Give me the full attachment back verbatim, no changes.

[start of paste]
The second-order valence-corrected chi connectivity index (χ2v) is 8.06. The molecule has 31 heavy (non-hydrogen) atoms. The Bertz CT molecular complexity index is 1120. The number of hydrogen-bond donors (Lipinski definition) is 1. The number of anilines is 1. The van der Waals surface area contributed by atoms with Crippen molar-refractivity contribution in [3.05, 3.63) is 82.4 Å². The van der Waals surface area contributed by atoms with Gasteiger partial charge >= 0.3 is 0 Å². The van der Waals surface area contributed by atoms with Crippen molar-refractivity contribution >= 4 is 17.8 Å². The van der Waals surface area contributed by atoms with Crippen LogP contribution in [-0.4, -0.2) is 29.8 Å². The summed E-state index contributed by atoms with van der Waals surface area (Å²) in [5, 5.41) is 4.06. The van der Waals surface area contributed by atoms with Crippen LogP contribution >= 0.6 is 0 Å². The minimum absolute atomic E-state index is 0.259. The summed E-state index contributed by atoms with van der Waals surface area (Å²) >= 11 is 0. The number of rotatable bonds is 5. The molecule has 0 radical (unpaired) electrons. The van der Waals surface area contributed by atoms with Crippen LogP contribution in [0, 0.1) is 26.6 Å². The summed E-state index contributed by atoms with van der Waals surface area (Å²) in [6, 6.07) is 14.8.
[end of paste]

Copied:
The second-order valence-corrected chi connectivity index (χ2v) is 8.06. The molecule has 31 heavy (non-hydrogen) atoms. The Bertz CT molecular complexity index is 1120. The number of hydrogen-bond donors (Lipinski definition) is 1. The number of anilines is 1. The van der Waals surface area contributed by atoms with Crippen molar-refractivity contribution in [3.05, 3.63) is 82.4 Å². The van der Waals surface area contributed by atoms with Gasteiger partial charge >= 0.3 is 0 Å². The van der Waals surface area contributed by atoms with Crippen molar-refractivity contribution >= 4 is 17.8 Å². The van der Waals surface area contributed by atoms with Crippen LogP contribution in [-0.4, -0.2) is 29.8 Å². The summed E-state index contributed by atoms with van der Waals surface area (Å²) in [5, 5.41) is 4.06. The van der Waals surface area contributed by atoms with Crippen LogP contribution >= 0.6 is 0 Å². The minimum absolute atomic E-state index is 0.259. The summed E-state index contributed by atoms with van der Waals surface area (Å²) >= 11 is 0. The number of rotatable bonds is 5. The molecule has 0 radical (unpaired) electrons. The van der Waals surface area contributed by atoms with Crippen LogP contribution in [0, 0.1) is 26.6 Å². The summed E-state index contributed by atoms with van der Waals surface area (Å²) in [6, 6.07) is 14.8.